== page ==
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Mortgage originators in limbo as deadline nears

A KEY sector of the financial services industry is still waiting to be told whether or not it will be included in the Financial Services Reform Bill, on track to become law by the end of the year.

Mortgage originators remain confused as to whether their activities will be classed as “giv-ing financial advice”, and there-fore be included in the Bill.

Under a section of the Bill, titled CLERP 6, the Insurance Act and parts of Corporations Law, which regulate insurance brokers and financial advisers respect-ively, will be replaced with a single scheme to regulate activities classed as “giving financial advice”.

If mortgage originators are included in the new regulations they will have to obtain an Australian Financial Services Licence.

And rather than have their licences automatically renewed, originators and their staff would be required to participate in ongoing education and training from an authorised professional body.

The Loans Café director, and mortgage originator, Anne-Marie Syme said while the confusion was creating headaches, the industry would be better off in the long run if it was included in the Federal Bill.

“I think it would make the mortgage origination industry more professional than it is today,” Mrs Syme said.

“The requirement of ongoing education would ensure that members kept up to date, which in turn would benefit not only the industry, but also the consumers.”

Being included in the regulations also would head off difficult situations where mort-gage originators may need to be licensed to answer some quest-ions and not others, according to Gadens Lawyers Sydney manag-ing partner Jon Denovan.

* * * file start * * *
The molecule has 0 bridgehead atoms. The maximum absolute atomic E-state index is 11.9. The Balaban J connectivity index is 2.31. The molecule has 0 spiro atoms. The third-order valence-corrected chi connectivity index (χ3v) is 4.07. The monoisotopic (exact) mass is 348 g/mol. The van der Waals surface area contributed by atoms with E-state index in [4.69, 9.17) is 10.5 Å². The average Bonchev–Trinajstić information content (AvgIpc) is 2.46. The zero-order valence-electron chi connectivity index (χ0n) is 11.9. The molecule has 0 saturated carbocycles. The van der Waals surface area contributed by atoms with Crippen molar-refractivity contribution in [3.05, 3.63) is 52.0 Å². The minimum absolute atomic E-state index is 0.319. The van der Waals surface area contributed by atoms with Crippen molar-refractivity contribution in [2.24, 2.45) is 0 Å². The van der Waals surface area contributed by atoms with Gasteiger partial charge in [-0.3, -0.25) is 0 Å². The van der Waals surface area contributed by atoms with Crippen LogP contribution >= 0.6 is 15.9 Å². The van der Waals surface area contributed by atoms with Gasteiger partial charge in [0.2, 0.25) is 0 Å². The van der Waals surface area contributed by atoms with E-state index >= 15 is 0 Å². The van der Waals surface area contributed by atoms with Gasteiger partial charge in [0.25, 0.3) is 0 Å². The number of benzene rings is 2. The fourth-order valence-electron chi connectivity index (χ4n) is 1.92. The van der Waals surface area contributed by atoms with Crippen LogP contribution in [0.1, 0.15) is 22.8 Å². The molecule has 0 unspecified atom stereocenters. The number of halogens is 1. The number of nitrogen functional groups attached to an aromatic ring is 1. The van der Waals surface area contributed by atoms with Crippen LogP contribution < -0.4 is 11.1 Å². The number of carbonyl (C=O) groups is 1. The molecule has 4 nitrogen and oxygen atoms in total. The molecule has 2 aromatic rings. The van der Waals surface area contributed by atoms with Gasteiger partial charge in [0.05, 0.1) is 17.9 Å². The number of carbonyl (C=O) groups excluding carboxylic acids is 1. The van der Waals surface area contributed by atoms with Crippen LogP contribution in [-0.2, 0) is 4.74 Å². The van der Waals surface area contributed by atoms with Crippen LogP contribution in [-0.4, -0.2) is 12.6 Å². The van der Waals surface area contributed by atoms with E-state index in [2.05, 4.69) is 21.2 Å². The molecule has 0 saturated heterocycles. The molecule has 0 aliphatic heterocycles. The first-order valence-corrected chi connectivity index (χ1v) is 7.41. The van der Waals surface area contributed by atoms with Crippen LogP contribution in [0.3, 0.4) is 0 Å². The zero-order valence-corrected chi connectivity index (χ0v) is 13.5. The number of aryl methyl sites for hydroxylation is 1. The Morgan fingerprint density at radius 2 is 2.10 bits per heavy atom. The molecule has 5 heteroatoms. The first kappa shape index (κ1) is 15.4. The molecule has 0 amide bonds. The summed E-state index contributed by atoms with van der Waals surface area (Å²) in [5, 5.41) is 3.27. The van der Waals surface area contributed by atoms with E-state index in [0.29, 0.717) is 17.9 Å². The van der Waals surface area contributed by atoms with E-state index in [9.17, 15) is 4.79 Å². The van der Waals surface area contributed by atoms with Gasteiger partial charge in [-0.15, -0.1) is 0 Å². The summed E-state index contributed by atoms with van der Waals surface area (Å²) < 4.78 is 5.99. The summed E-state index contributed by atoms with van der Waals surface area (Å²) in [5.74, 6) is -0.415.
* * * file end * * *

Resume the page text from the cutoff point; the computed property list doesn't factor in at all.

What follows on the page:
Mr Denovan said this could mean mortgage originators may not need a licence to perform their basic role, which was to find the best home loans for clients, but might need a licence to answer any questions on interest rates, negative gearing and home equity loans.

“Up to 50 per cent of loans are now sold through mortgage brokers and most people, when they are after a home loan, will ask about fixed rates or varies rates … naturally they want to talk about these things, they are buying a home,” he said.

However, if mortgage origina-tors were included and required to comply with the new licensing arrangements by the end of the year, “sheer panic” would ensue, according to Mr Denovan.

“How will they be ready for it in a few months when they still don’t know whether or not they are included in it,” he said.

Mrs Syme said originators would not like to be included straight away, and would prefer a few months to obtain their licences and comply with the regulations.

But, if eventually included, originators in WA wouldn’t find the process as much of a trial as their eastern states colleagues, as those in this State have been licensed under the Finance Brokers Supervisory Board since 1975.

“WA mortgage originators are not phased because we have had to be licensed for years and the process involves the board looking at references, the fields you have worked in, your standing in the community,” Mrs Syme said.

“The licences are not just handed out.”

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